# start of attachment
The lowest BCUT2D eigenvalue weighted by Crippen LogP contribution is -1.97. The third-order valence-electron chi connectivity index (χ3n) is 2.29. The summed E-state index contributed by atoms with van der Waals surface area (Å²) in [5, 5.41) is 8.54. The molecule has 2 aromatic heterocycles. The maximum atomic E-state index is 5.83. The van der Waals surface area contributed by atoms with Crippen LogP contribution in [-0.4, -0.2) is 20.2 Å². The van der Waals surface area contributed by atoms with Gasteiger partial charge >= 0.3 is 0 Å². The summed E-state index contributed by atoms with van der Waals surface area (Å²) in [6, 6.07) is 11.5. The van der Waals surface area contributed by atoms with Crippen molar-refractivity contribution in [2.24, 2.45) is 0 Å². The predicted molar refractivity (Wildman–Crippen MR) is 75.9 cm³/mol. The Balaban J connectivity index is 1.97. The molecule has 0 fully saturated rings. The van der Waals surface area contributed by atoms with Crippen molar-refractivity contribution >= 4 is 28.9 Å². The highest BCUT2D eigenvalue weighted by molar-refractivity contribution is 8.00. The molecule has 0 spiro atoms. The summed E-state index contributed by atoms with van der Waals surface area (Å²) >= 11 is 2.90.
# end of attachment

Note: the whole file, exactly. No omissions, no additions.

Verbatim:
The lowest BCUT2D eigenvalue weighted by Crippen LogP contribution is -1.97. The third-order valence-electron chi connectivity index (χ3n) is 2.29. The summed E-state index contributed by atoms with van der Waals surface area (Å²) in [5, 5.41) is 8.54. The molecule has 2 aromatic heterocycles. The maximum atomic E-state index is 5.83. The van der Waals surface area contributed by atoms with Crippen LogP contribution in [-0.4, -0.2) is 20.2 Å². The van der Waals surface area contributed by atoms with Gasteiger partial charge >= 0.3 is 0 Å². The summed E-state index contributed by atoms with van der Waals surface area (Å²) in [6, 6.07) is 11.5. The van der Waals surface area contributed by atoms with Crippen molar-refractivity contribution in [2.24, 2.45) is 0 Å². The predicted molar refractivity (Wildman–Crippen MR) is 75.9 cm³/mol. The Balaban J connectivity index is 1.97. The molecule has 0 fully saturated rings. The van der Waals surface area contributed by atoms with Crippen molar-refractivity contribution >= 4 is 28.9 Å². The highest BCUT2D eigenvalue weighted by molar-refractivity contribution is 8.00. The molecule has 0 spiro atoms. The summed E-state index contributed by atoms with van der Waals surface area (Å²) >= 11 is 2.90.